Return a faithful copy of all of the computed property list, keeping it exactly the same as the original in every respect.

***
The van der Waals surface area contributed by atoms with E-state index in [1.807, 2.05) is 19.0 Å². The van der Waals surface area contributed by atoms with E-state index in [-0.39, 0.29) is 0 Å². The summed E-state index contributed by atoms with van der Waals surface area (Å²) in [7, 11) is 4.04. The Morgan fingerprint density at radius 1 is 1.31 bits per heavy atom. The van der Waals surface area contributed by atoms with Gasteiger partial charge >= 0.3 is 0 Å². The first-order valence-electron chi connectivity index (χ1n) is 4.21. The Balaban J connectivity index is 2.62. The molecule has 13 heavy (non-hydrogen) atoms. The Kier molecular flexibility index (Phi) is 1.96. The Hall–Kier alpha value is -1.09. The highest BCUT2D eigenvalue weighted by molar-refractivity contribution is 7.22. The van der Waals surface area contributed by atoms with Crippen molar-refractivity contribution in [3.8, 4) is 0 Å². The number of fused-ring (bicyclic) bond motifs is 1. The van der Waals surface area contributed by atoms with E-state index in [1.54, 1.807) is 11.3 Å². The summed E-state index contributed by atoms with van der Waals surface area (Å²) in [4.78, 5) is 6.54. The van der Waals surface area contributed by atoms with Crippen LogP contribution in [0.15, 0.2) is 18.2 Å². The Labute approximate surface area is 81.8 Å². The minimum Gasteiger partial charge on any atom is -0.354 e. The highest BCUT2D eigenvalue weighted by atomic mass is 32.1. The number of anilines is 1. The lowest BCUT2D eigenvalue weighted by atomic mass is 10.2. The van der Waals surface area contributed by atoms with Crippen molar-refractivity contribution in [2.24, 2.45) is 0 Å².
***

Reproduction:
The van der Waals surface area contributed by atoms with E-state index in [1.807, 2.05) is 19.0 Å². The van der Waals surface area contributed by atoms with E-state index in [-0.39, 0.29) is 0 Å². The summed E-state index contributed by atoms with van der Waals surface area (Å²) in [7, 11) is 4.04. The Morgan fingerprint density at radius 1 is 1.31 bits per heavy atom. The van der Waals surface area contributed by atoms with Gasteiger partial charge >= 0.3 is 0 Å². The first-order valence-electron chi connectivity index (χ1n) is 4.21. The Balaban J connectivity index is 2.62. The molecule has 13 heavy (non-hydrogen) atoms. The Kier molecular flexibility index (Phi) is 1.96. The Hall–Kier alpha value is -1.09. The highest BCUT2D eigenvalue weighted by molar-refractivity contribution is 7.22. The van der Waals surface area contributed by atoms with Crippen molar-refractivity contribution in [3.8, 4) is 0 Å². The number of fused-ring (bicyclic) bond motifs is 1. The van der Waals surface area contributed by atoms with E-state index in [1.54, 1.807) is 11.3 Å². The summed E-state index contributed by atoms with van der Waals surface area (Å²) in [4.78, 5) is 6.54. The van der Waals surface area contributed by atoms with Crippen LogP contribution in [0.15, 0.2) is 18.2 Å². The Labute approximate surface area is 81.8 Å². The minimum Gasteiger partial charge on any atom is -0.354 e. The highest BCUT2D eigenvalue weighted by atomic mass is 32.1. The number of anilines is 1. The lowest BCUT2D eigenvalue weighted by atomic mass is 10.2. The van der Waals surface area contributed by atoms with Crippen molar-refractivity contribution in [2.24, 2.45) is 0 Å².